Sadly for Booth, Americans did not much agree with his assessment of Lincoln. Booth saw himself as ridding the nation of a tyrant, but the nation mostly saw him as the treasonous assassin of their elected leader. See how this works? It’s all a matter of perspective, isn’t it.
Ignore the example he uses and everything else he says, and focus on his argument. The popular vote determines the public good. Or, might makes right. It’s an appeal to authority, with the authority being determined in the voting booth. It’s a form of the genetic fallacy.
Well, speaking of perspective, I have my weapons for a great multitude of reasons rather than for one express reason. I guess that exempts me from his charges of treason. As for being unpatriotic, regardless of who is in office or what the particular policy being debated, it seems terribly wrong to tell me that my rights are subject to a popular vote and that my perspective must be subservient to the poll. If so, then they aren’t “rights” by any measure of the word.
Most of the North saw John Wilkes Booth that way. Most of the South cheered him on. The author presumes that “American” equates to the Americans living in the north. Even – especially? – Lincoln himself did not make that distinction.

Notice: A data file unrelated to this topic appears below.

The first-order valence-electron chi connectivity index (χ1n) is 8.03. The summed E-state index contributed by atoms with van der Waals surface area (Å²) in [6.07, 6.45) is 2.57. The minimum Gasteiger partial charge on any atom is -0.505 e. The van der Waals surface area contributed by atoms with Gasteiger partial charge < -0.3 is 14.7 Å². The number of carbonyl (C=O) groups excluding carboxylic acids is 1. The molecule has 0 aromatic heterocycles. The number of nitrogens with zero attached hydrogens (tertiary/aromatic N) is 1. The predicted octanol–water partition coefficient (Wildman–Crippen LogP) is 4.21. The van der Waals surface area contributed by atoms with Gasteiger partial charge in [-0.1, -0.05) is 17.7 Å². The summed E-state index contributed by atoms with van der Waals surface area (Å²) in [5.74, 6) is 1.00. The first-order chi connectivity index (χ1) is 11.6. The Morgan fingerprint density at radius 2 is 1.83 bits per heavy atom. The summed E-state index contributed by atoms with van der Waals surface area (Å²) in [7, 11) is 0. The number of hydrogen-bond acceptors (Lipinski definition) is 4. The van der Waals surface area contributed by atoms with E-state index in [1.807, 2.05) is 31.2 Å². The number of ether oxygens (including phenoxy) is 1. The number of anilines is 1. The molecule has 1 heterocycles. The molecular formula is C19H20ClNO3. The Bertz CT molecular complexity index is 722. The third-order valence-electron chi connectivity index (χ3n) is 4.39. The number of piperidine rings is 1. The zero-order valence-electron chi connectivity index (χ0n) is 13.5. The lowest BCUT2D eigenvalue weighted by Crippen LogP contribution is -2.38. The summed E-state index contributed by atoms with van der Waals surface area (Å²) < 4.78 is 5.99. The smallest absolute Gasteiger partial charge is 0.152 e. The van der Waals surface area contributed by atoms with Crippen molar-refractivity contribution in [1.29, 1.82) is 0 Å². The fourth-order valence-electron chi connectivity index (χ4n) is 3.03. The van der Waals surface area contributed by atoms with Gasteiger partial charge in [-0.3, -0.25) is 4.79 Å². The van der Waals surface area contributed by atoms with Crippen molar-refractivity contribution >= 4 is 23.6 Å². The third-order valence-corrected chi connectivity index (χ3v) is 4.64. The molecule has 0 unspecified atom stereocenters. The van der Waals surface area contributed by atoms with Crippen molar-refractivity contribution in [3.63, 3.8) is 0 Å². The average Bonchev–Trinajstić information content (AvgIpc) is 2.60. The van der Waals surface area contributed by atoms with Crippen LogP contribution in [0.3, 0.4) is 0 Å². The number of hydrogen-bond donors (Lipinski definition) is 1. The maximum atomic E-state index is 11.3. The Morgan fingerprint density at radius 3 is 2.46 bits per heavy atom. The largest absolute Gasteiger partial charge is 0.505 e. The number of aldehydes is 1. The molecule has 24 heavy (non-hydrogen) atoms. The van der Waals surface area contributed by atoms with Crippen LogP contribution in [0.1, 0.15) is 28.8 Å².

Of course, the soul of the statist tyranny resides in the urban enclaves of the north. And that split goes back as far as the split between the Federalists of Boston, Philadelphia, and NYC, and the anti-Federalists of Virginia. (There were exceptions to this rule of thumb – George Washington, the Adams family – but it was basically a north-south split).
That split continues to this day. But the North, once the arsenal of democracy, the factory of freedom, continue to hollow out in favor of the burgeoning economies of the South, and so the next civil war may well not have the same outcome as the last. Especially since the U.S. military is primarily a non-Old North institution these days.